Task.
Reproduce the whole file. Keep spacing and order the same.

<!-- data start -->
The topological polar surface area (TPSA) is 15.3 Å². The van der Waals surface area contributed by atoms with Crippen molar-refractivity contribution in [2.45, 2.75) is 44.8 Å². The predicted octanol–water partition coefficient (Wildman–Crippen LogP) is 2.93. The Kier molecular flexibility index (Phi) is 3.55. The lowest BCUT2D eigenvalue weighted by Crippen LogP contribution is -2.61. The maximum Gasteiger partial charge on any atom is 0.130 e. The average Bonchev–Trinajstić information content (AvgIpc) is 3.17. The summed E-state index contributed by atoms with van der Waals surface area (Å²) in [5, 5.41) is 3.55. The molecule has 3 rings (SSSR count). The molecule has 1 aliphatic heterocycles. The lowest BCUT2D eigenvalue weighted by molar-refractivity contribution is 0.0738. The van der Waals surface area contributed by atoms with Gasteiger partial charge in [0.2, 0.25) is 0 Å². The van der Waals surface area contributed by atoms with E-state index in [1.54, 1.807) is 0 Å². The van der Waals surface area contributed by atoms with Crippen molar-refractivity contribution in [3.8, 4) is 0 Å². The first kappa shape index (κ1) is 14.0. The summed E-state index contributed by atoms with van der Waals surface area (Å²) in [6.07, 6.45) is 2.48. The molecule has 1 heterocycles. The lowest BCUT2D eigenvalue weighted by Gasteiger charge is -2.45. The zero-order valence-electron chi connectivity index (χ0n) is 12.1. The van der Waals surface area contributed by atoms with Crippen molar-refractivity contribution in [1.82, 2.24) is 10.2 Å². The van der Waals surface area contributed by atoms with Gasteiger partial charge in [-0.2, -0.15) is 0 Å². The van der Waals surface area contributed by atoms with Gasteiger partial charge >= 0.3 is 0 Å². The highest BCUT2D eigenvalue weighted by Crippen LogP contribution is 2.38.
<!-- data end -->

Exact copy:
The topological polar surface area (TPSA) is 15.3 Å². The van der Waals surface area contributed by atoms with Crippen molar-refractivity contribution in [2.45, 2.75) is 44.8 Å². The predicted octanol–water partition coefficient (Wildman–Crippen LogP) is 2.93. The Kier molecular flexibility index (Phi) is 3.55. The lowest BCUT2D eigenvalue weighted by Crippen LogP contribution is -2.61. The maximum Gasteiger partial charge on any atom is 0.130 e. The average Bonchev–Trinajstić information content (AvgIpc) is 3.17. The summed E-state index contributed by atoms with van der Waals surface area (Å²) in [5, 5.41) is 3.55. The molecule has 3 rings (SSSR count). The molecule has 1 aliphatic heterocycles. The lowest BCUT2D eigenvalue weighted by molar-refractivity contribution is 0.0738. The van der Waals surface area contributed by atoms with Gasteiger partial charge in [0.2, 0.25) is 0 Å². The van der Waals surface area contributed by atoms with E-state index in [1.54, 1.807) is 0 Å². The van der Waals surface area contributed by atoms with Crippen molar-refractivity contribution in [3.8, 4) is 0 Å². The first kappa shape index (κ1) is 14.0. The summed E-state index contributed by atoms with van der Waals surface area (Å²) in [6.07, 6.45) is 2.48. The molecule has 1 heterocycles. The lowest BCUT2D eigenvalue weighted by Gasteiger charge is -2.45. The zero-order valence-electron chi connectivity index (χ0n) is 12.1. The van der Waals surface area contributed by atoms with Crippen molar-refractivity contribution in [1.82, 2.24) is 10.2 Å². The van der Waals surface area contributed by atoms with Gasteiger partial charge in [-0.2, -0.15) is 0 Å². The van der Waals surface area contributed by atoms with Gasteiger partial charge >= 0.3 is 0 Å². The highest BCUT2D eigenvalue weighted by Crippen LogP contribution is 2.38.